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Fitting Regression Models. It is usually interesting to build a model to relate the response to process variables for prediction, process optimization, and process control A regression model is a mathematical model which fits to a set of sample data to approximate the exact appropriate relation

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fitting regression models
Fitting Regression Models
  • It is usually interesting to build a model to relate the response to process variables for prediction, process optimization, and process control
  • A regression model is a mathematical model which fits to a set of sample data to approximate the exact appropriate relation
  • Low-order polynomials are widely used
  • There is a strong “interaction” between the design of experiments and regression analysis
  • Regression analysis is often applied to unplanned experiments
linear regression models
Linear Regression Models
  • In general, the response variable y may be related to k regressor variables by a multiple linear (first order) regression model

y = bo + b1x1 + b2x2 +  + bkxk + e

  • Models of more complex forms can be analyzed similarly. E.g.,

y = bo + b1x1 + b2x2 + b12x1x2 + e =>

y = bo + b1x1 + b2x2 + b3x3 + e

  • Any regression model that is linear in the parameters (b values) is a linear regression model, regardless of the shape of the response surface
  • The variables have to be quantitative
model fitting estimating parameters
Model Fitting – Estimating Parameters
  • The method of least squares is typically used
  • Assuming that the error term e are uncorrelated random variables
  • The data can be expressed as
  • The model equation is

yi = bo + b1xi1 + b2xi2 +  + bkxik + ei

  • Least square method chooses the b´s so that the sum of the squares of the errors ei is minimized
model fitting estimating parameters1
Model Fitting – Estimating Parameters
  • The least squares function is
  • The least squares estimators ( ) must satisfy
          • and
  • or
model fitting estimating parameters2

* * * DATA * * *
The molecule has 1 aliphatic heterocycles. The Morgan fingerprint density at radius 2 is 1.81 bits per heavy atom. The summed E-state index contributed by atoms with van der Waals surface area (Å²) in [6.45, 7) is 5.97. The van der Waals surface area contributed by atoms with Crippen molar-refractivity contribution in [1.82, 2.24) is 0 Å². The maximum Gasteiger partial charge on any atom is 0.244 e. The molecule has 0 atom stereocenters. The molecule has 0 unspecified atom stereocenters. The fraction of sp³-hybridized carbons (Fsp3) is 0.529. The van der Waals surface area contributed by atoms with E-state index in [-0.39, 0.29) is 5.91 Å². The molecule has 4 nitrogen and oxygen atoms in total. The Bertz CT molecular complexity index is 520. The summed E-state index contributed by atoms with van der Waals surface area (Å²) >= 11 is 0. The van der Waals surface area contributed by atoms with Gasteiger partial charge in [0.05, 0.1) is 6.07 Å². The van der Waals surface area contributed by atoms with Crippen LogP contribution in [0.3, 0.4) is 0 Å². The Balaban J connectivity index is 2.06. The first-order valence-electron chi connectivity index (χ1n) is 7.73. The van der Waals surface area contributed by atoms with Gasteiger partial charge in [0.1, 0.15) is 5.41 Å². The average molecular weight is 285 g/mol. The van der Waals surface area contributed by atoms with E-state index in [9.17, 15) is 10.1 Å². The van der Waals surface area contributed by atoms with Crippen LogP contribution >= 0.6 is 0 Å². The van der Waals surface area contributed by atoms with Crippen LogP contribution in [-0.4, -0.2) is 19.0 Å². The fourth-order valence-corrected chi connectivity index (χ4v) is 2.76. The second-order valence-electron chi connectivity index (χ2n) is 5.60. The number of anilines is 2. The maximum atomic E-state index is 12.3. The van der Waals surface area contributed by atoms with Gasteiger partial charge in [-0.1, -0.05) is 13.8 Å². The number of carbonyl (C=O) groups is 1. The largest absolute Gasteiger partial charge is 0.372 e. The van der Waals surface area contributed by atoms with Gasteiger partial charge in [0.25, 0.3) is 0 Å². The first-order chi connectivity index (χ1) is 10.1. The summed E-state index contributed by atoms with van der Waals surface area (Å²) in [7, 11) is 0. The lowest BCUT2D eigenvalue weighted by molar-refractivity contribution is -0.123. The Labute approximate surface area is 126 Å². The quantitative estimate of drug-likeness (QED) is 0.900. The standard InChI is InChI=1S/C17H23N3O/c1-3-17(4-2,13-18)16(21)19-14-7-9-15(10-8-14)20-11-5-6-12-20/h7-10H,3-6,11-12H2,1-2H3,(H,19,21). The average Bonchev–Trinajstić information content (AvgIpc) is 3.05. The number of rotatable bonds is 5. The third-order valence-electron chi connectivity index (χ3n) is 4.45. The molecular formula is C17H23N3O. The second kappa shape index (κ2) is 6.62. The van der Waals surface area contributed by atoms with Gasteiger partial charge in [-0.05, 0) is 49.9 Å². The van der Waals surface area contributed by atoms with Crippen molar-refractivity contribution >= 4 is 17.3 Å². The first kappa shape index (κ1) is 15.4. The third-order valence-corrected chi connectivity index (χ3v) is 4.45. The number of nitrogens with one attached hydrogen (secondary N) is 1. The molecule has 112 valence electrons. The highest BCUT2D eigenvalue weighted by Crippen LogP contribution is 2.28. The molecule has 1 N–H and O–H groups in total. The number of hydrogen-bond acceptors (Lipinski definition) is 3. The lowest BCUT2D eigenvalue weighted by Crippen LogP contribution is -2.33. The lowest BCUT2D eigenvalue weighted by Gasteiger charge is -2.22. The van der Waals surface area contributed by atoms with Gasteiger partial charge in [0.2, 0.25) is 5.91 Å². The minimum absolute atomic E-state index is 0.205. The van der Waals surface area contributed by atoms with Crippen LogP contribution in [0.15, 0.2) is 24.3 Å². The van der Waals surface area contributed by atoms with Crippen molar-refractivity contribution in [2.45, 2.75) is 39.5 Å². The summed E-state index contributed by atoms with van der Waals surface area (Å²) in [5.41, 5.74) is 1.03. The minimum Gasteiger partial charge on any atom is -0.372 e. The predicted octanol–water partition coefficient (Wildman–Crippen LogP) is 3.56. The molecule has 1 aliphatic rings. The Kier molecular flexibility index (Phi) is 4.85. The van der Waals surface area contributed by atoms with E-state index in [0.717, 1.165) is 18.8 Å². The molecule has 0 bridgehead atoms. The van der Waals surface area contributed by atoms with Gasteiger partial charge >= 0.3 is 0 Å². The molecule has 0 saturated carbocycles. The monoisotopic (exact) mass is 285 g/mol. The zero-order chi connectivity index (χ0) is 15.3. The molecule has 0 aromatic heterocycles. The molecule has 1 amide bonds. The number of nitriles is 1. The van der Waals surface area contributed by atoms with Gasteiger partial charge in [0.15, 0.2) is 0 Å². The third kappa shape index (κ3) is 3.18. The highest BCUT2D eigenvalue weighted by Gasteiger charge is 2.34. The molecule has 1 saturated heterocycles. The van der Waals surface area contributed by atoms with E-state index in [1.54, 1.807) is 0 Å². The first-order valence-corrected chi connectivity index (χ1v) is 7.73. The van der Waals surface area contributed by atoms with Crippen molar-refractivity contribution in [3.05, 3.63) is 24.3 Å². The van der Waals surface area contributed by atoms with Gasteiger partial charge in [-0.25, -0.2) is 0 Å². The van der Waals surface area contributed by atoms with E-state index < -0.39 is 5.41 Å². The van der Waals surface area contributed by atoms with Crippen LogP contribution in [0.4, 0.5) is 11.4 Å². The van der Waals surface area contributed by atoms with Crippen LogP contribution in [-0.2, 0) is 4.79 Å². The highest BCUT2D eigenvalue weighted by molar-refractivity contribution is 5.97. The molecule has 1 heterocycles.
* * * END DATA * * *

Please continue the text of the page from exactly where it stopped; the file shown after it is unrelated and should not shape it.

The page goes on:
Model Fitting – Estimating Parameters
  • Or in the matrix notation
  • y = Xb + e
  • The least squares estimators of b are
  • The fitted model and residuals are
  • Example 10-1:
    • Response: viscosity of a polymer (y)
    • Variables: reaction temperature (x1), catalyst feed rate (x2)
  • The model
  • y = bo + b1x1 + b2x2 + e
fitting regression models in designed experiments
Fitting Regression Models in Designed Experiments
  • Example 10-2: regression analysis of a 23 factorial design
    • Response: yield of a process
    • Variables: temperature, pressure, and concentration
    • Single replicate with 4 center points
fitting regression models in designed experiments1
Fitting Regression Models in Designed Experiments
  • A main effects only model
  • y = bo + b1x1 + b2x2 + b3x3 + e
fitting regression models in designed experiments2
Fitting Regression Models in Designed Experiments
  • The regression coefficients are exactly one-half of the effect estimates in a 2k design
  • Because the factorial designs are orthogonal designs, the off-diagonal elements in X´X are zero, or X´X is diagonal
  • Regression method is useful when the experiment (or data) is not perfect
  • Regression analysis of data with missing observations. Example 10-3: assuming run 8 of the observations in Example 10-2 was missing. Fit the main effect model using the remaining observations
  • y = bo + b1x1 + b2x2 + b3x3 + e
example 10 3
Example 10-3

Original model

fitting regression models in designed experiments3
Fitting Regression Models in Designed Experiments
  • Regression analysis of experiments with inaccurate factor levels
  • Example 10-4: assuming the process variables are not at their exact assumed values in Example 10-2. Fit the main effect model y = bo + b1x1 + b2x2 + b3x3 + e
example 10 4
Example 10-4

Original model

fitting regression models in designed experiments4
Fitting Regression Models in Designed Experiments
  • Regression analysis can be used to de-alias interactions in a fractional factorial using fewer than a full fold-over fraction in a resolution III design
  • Example 10-5: consider Example 8-1, assume effects A, B, C, D, and AB+CD were large – de-alias AB+CD using fewer than 8 additional runs. Consider the model
  • y = bo + b1x1 + b2x2 + b3x3 + b4x4 + b12x1x2 + b34x3x4 + e
slide16

The X matrix for the model is

  • Adding one run from the alternate fraction to the original 8 runs, the X matrix becomes
slide17

Hypothesis Testing in Multiple Regression

  • Measuring the usefulness of the model
  • Test for significance of regression – determine if there is a linear relationship between the response y and a subset of the regressor variables x1, x2, , xk.
  • Testing hypothesis
  • Ho: b1 = b2 = = bk = 0
  • H1: bj 0 for at least one j
  • Analysis of variance
  • SST = SSR + SSE
slide18

Hypothesis Testing in Multiple Regression

  • If Fo exceeds Fa,k,n-k-1, the null hypothesis is rejected
slide20

Hypothesis Testing in Multiple Regression

  • Testing individual and group of coefficients – determine if one or a group of regressor variables should be included in the model
  • Testing hypothesis (for an individual regression coefficient)
  • Ho: bj = 0
  • H1: bj 0
  • if Ho is not rejected, then xj can be deleted from the model.
  • Ho is rejected if |to| > ta/2,n-k-1
slide21

The contribution of a particular variable, or a group of variables can be quantified using sums of squares

  • Confidence intervals on individual regression coefficients
  • Example 10-7
slide22

Prediction of new response observations

  • The future observation yo at a point (xo1, xo2, ,xok) with x’o =[1, xo1, xo2, ,xok]
  • Regression model diagnostics
  • Testing for lack of fit
  • Sections 10-7, 8